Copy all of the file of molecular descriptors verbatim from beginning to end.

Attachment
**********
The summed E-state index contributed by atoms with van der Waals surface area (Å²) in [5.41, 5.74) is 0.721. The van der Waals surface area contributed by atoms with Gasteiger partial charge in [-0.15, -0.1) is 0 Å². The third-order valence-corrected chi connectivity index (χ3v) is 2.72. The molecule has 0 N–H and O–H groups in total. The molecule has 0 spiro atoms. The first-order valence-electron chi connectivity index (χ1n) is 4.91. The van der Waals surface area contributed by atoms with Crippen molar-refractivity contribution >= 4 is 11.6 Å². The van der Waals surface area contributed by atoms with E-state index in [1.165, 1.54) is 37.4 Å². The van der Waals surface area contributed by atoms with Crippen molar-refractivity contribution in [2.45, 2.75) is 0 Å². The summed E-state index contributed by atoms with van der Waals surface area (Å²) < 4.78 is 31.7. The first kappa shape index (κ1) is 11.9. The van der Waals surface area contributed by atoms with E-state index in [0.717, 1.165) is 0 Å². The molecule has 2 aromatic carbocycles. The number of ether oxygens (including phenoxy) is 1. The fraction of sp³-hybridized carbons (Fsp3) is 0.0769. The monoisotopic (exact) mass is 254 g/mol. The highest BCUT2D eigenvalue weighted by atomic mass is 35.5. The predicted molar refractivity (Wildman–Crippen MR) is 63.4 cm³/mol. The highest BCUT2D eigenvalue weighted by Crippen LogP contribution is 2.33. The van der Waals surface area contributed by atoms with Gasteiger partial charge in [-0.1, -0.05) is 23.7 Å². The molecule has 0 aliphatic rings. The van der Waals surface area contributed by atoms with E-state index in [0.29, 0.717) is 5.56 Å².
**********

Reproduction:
The summed E-state index contributed by atoms with van der Waals surface area (Å²) in [5.41, 5.74) is 0.721. The van der Waals surface area contributed by atoms with Gasteiger partial charge in [-0.15, -0.1) is 0 Å². The third-order valence-corrected chi connectivity index (χ3v) is 2.72. The molecule has 0 N–H and O–H groups in total. The molecule has 0 spiro atoms. The first-order valence-electron chi connectivity index (χ1n) is 4.91. The van der Waals surface area contributed by atoms with Crippen molar-refractivity contribution >= 4 is 11.6 Å². The van der Waals surface area contributed by atoms with E-state index in [1.165, 1.54) is 37.4 Å². The van der Waals surface area contributed by atoms with Crippen molar-refractivity contribution in [2.45, 2.75) is 0 Å². The summed E-state index contributed by atoms with van der Waals surface area (Å²) < 4.78 is 31.7. The first kappa shape index (κ1) is 11.9. The van der Waals surface area contributed by atoms with E-state index in [0.717, 1.165) is 0 Å². The molecule has 2 aromatic carbocycles. The number of ether oxygens (including phenoxy) is 1. The fraction of sp³-hybridized carbons (Fsp3) is 0.0769. The monoisotopic (exact) mass is 254 g/mol. The highest BCUT2D eigenvalue weighted by atomic mass is 35.5. The predicted molar refractivity (Wildman–Crippen MR) is 63.4 cm³/mol. The highest BCUT2D eigenvalue weighted by Crippen LogP contribution is 2.33. The van der Waals surface area contributed by atoms with Gasteiger partial charge in [-0.1, -0.05) is 23.7 Å². The molecule has 0 aliphatic rings. The van der Waals surface area contributed by atoms with E-state index in [0.29, 0.717) is 5.56 Å².